The Investment Column: Sema Group

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The Independent Online
STARVED FOR large-cap technology plays like those found on the Nasdaq index, British and European investors have snapped up shares in fast-growing technology services firms such as Sema Group. Buoyed by healthy profits and sales growth rates, Sema shares have soared three-fold over the past three years.

Half-year results yesterday kept that trend alive. Pre-tax earnings rose 35 per cent to pounds 35.8m; turnover climbed by a quarter to pounds 669m. The stock added 7p to 697p as investors drew encouragement from a record order book that stands at pounds 1.8bn, and rising, and a book-to-bill ratio of 1.12. Sema is probably right in its assessment that these factors will minimise any significant downturn arising from the millennium bug and an expected slowdown in IT spending.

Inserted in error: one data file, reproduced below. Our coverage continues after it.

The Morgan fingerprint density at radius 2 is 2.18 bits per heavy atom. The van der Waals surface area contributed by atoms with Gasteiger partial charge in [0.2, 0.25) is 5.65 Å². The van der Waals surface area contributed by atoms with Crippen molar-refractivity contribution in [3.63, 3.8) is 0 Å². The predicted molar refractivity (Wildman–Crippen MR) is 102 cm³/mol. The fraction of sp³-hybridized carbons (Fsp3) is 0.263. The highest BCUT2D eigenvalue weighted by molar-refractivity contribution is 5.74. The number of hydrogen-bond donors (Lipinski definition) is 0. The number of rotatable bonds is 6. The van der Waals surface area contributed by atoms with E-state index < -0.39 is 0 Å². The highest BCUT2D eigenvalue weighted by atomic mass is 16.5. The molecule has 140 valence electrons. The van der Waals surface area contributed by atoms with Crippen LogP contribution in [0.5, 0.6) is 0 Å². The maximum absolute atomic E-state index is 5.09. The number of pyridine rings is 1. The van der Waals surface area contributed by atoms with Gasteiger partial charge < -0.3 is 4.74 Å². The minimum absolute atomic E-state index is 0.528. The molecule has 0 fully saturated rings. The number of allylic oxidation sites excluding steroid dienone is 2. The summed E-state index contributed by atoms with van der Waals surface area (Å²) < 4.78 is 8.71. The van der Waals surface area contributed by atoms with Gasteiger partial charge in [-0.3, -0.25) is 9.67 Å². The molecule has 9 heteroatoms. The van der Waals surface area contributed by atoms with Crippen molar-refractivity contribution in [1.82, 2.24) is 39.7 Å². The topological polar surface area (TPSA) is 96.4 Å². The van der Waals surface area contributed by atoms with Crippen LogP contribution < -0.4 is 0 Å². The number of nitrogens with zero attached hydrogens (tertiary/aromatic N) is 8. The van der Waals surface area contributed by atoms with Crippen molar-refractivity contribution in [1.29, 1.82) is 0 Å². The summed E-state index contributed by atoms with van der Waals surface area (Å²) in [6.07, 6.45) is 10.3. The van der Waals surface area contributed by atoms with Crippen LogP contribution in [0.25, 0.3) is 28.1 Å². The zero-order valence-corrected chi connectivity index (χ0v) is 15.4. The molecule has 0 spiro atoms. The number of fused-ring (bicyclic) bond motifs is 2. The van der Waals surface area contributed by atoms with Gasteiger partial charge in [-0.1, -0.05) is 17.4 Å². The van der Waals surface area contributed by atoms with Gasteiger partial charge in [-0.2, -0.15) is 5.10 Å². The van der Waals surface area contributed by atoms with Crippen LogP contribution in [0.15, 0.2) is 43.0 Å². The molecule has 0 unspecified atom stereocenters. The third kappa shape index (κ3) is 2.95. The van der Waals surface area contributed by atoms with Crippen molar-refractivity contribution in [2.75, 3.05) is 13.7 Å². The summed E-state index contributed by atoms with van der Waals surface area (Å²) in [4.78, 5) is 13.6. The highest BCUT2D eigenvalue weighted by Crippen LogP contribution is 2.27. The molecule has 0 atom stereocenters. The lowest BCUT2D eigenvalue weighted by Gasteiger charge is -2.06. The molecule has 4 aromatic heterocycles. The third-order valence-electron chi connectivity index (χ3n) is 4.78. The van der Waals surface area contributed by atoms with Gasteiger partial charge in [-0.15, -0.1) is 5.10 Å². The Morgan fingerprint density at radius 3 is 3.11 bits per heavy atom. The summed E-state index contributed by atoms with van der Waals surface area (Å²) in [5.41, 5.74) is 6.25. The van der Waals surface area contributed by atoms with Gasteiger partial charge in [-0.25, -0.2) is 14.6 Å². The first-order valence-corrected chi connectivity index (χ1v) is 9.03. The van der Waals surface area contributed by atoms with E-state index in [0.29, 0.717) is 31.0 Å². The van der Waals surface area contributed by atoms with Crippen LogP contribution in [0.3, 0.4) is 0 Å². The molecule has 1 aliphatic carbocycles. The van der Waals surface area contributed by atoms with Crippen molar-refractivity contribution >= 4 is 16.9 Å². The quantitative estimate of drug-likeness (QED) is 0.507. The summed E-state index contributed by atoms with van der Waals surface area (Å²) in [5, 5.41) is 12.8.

But in the long term, Sema's growth prospects appear unlikely to match their historic 30 per cent plus per year advance. One reason is that outsourcing - nearly half of sales - is becoming more competitive. Margins here are tightening. Investment in products such as SemaVision, a customer care and messaging system for mobile network operators, is a good example of what the company must do to develop higher margin products that exploit intellectual property.

Meanwhile, the plan to build up US sales to $1bn per year from around $30m is proceeding slowly. Obviously chief executive Pierre Bonelli is right to take his time in doing a deal. The question is whether Sema can compete against aggressive US technology firms in acquiring cutting edge companies involved in product development and systems integration.

With 1999 earnings forecast to be around pounds 93m, Sema is on a prospective profits to earnings ratio of 47, about double the expected percentage gain in earnings. A profits to earnings growth premium of that sort, well outstripping global technology powerhouses such as Microsoft and Oracle, is just too high. Sell.